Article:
Dear Neil: 12 years ago, I met a man who I fell in love with, but the relationship never went any further than a friendship. Ever since then, I regret not having made my feelings clear to him. I am now in a long-term committed relationship with a man I love. But I periodically think of this man from my past, and even run into him occasionally because we live in the same city. Each time I have the same feelings I had for him before.

He is also in a long-term committed relationship, and we both have children. I have no wish to be unfaithful to my partner, but I can’t seem to shake this feeling that maybe we were meant to be together. I don’t want to do anything to jeopardize either of our relationships, but as time goes by I feel more and more that life is so short that you have to tell people when you feel this way about them.

I want to be able to move on from this so I feel completely invested in my own life, and to not fear that when things get hard that I will feel I made a mistake. Should I tell this guy how I feel? I just need some closure.

Is the Past Really Dead?

Dear Past: The most likely outcome of you acting on your long-held fantasy is that you will be inviting one of two responses. The first is that he will not share the erotic fantasies you have for him, and you will feel rejected. The second is that he will respond to your overtures, in which case you are likely to be flooded with desire, temptation and enormous inner turbulence—and you will risk the stability of the family and the relationship you already have, not to mention his family and his relationship.

The wisest thing for you to do is to do nothing, and let your fantasy remain a fantasy. You no-doubt know that the chances of the two of you breaking up your families and attempting to create a blended family by throwing strange children together is quite formidable. Add in there a spattering of guilt, along with a couple of ex’s who just possibly might do everything they can to undermine your new living arrangements, and you will be inviting an enormous headache and a profound heartache for everyone involved, including your children who will be right in the middle of all those potentially angry and tumultuous emotions.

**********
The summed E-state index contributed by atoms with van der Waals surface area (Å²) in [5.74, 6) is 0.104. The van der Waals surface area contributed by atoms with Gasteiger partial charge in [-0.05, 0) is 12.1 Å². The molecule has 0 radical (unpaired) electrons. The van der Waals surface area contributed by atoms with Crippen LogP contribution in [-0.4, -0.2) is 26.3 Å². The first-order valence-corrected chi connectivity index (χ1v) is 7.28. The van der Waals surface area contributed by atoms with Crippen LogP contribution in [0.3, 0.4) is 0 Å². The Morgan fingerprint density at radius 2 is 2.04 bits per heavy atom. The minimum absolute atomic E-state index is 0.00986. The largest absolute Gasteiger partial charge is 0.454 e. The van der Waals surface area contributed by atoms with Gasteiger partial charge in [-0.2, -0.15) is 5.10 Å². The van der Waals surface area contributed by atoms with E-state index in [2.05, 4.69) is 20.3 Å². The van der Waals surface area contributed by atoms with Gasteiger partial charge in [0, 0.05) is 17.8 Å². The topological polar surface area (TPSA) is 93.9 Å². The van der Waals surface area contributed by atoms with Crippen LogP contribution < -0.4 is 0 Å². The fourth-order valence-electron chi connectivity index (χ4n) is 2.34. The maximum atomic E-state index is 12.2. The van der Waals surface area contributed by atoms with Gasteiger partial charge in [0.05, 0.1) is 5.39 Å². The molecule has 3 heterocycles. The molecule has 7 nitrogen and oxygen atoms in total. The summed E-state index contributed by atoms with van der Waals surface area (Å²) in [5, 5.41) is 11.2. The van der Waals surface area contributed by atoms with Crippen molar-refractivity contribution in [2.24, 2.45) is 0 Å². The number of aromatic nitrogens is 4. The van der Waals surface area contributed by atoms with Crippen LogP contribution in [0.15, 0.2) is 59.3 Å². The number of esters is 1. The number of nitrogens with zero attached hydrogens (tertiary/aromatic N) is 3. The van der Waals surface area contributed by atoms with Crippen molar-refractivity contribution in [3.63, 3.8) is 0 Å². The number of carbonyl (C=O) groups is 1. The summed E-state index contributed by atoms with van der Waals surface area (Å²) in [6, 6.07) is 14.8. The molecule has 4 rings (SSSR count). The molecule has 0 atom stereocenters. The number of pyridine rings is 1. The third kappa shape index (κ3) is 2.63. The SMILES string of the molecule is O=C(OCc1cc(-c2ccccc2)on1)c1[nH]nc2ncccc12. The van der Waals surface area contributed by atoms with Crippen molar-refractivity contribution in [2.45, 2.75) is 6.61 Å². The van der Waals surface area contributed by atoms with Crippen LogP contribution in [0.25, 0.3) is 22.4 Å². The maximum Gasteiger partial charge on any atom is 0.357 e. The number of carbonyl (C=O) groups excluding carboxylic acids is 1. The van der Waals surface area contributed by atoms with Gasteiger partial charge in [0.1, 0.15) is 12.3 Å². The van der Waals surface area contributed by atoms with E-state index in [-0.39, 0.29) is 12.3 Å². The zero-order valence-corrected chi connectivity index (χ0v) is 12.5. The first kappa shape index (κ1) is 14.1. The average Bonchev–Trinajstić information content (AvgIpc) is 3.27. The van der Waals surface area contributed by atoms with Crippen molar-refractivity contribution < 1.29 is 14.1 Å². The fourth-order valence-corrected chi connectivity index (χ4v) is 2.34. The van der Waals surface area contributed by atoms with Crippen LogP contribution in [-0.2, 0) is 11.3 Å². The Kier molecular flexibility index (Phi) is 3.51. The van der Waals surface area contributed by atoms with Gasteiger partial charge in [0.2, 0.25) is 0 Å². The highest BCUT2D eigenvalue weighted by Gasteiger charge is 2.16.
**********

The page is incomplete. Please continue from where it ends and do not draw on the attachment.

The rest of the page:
And who knows that the two of you would make good partners, good friends or good parents together? Who knows that the two of you are actually compatible, or that you have similar interests and goals? Who knows that the two of you want the same things in life, that your families would accept each other or that you would even like each other after the lustful feelings faded?

Keep your fantasy a fantasy, and make your life, your current relationship and your family the happiest it can be. Sometimes fantasies are better as dreams than they are in reality.

Has your relationship turned cold and distant? Neil’s book Love, Sex, and Staying Warm can help you rekindle your passion.

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